The Meedan Blog Archive

Meedan takes over Tahrir (Lounge)

Cairo is an important city for me in many different ways: It was my home for over two years, the first place I moved after I graduated from university; it is where I witnessed, first hand, the start of a revolution; it is where my Meedan adventure began in the summer of 2009. It is for these reasons, among many others, that getting the chance to return to Cairo is something I always look forward to.

In recent months, my happiness in returning to Egypt has each time been tempered by the knowledge that when I land in Cairo I will find her mourning a different tragedy. In November; Maspero. In December; Mohamed Mahmoud. This time; Port Said. Each time, however, I have found a people demonstrating an ever greater sense of resolve and determination not to lose the spirit of those remarkable 18 days in early 2011.

In February, I was in Cairo to work on our ongoing citizen media project, which is initially in partnership with Al-Masry Al-Youm and Birmingham City University. The week allowed meetings with fascinating people working on important and exciting projects from across a broad spectrum, and also allowed for two important opportunities: Firstly, to spend time working alongside the marvelous Ahmed Fakharany and his social media team at Al-Masry Al-Youm. Ahmed's passion for building an engaged community among the Al-Masry readers is infectious, and his thinking around strategies to do so is visionary.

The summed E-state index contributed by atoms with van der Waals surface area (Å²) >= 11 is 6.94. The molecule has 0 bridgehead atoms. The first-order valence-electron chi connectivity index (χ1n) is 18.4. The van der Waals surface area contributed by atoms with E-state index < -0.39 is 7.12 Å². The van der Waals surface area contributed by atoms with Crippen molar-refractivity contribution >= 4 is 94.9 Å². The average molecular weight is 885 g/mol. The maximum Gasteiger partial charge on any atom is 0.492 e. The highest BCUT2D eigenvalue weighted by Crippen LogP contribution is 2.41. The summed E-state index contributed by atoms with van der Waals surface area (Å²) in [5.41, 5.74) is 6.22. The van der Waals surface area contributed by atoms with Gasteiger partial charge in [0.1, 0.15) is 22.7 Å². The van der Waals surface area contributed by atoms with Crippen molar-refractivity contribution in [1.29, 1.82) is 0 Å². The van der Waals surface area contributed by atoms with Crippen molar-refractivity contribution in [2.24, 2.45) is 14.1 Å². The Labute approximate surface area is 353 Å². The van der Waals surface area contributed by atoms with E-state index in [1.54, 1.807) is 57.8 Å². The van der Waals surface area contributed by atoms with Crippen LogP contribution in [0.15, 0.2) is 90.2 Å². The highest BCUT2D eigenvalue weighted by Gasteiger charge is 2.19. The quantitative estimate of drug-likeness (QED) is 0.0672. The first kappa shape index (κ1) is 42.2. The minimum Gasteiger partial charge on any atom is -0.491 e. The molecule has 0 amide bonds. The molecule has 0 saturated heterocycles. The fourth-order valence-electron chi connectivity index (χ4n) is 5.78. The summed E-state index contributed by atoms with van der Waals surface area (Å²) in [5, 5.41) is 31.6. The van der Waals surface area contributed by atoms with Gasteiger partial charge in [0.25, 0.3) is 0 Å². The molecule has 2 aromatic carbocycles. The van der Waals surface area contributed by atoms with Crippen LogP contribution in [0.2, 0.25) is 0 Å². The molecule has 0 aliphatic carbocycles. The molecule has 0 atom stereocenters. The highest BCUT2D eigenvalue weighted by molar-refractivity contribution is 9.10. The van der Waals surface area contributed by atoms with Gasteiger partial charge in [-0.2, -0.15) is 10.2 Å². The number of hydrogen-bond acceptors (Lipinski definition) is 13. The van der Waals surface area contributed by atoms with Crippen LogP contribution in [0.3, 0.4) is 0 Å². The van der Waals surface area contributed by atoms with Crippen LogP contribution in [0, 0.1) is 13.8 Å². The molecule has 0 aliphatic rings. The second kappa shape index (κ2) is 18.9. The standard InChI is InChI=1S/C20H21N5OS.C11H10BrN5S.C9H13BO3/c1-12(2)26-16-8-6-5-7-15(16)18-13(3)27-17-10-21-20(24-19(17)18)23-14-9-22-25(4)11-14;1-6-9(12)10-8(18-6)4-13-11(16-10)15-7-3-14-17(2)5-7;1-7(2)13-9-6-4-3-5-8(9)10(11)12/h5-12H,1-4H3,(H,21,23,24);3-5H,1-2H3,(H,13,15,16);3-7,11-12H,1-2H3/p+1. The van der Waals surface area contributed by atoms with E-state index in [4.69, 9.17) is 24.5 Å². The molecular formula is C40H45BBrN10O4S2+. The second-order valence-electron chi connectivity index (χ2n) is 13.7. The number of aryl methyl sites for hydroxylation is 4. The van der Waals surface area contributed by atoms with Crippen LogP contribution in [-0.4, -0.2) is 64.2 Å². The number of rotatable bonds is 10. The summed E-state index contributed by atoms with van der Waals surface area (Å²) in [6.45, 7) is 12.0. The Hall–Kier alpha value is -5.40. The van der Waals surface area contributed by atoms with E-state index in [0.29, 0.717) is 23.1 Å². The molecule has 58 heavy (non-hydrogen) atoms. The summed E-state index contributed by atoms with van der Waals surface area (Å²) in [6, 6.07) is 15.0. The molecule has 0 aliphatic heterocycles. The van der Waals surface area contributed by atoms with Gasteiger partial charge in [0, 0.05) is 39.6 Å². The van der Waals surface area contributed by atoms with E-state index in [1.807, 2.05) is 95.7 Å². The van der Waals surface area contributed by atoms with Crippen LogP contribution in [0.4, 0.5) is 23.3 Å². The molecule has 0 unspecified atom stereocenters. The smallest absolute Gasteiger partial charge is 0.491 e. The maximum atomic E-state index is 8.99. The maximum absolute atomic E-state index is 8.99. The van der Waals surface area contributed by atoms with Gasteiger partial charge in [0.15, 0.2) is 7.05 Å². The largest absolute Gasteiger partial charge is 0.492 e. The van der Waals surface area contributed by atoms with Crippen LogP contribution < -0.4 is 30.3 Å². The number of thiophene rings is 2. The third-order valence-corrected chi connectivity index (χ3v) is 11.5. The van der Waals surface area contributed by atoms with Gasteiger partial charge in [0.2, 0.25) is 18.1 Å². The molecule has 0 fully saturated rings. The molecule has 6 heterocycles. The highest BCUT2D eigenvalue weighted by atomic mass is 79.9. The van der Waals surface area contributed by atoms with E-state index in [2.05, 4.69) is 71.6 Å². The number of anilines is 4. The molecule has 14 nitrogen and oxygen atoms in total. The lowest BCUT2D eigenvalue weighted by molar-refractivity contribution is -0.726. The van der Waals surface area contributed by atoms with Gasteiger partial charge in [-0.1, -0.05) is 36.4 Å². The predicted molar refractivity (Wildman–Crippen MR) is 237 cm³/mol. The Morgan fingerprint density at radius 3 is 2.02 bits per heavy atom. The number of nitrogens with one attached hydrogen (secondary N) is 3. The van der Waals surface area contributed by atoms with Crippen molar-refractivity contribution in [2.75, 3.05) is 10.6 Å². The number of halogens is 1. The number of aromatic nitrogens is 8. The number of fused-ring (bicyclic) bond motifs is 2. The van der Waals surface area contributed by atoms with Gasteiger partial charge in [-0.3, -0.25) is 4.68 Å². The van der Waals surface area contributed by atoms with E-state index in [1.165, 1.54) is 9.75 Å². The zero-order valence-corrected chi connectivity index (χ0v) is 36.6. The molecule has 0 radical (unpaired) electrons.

And secondly, to meet the journalists, citizen journalists, academics, translators and bloggers who are working with us on the project's training program. Gathered in the wonderful space generously provided us by the Tahrir Lounge team, we spent a productive day discussing the important questions of citizen media reliability, tactics to corroborate and verify media, and how to deliver a training program that met the needs of a diverse range of trainees from across Egypt.

It was fascinating to learn from leading citizen journalists about how they build their own credibility, and how they assess the reliability of other media. Listening to @LilianWagdy, for example, talking about her own standards - "I don't tweet anything I haven't seen with my own eyes, and I always try to get a photo" - and why she feels it's important they are maintained - "I have a responsibility to the people following me". Or listening to @RamyRaoof explain the different stages he goes through when verifying citizen media reports for human rights purposes.

On the wall of the Al-Masry Al-Youm newsroom is written an inspiring slogan: من حقك تعرف - You have a right to know. It is our hope that by harnessing citizen media, and by engaging and collaborating with citizen journalists, we can - alongside the Al-Masry Al-Youm team and a trained and engaged community of citizen "checkers" - work towards that noble aim.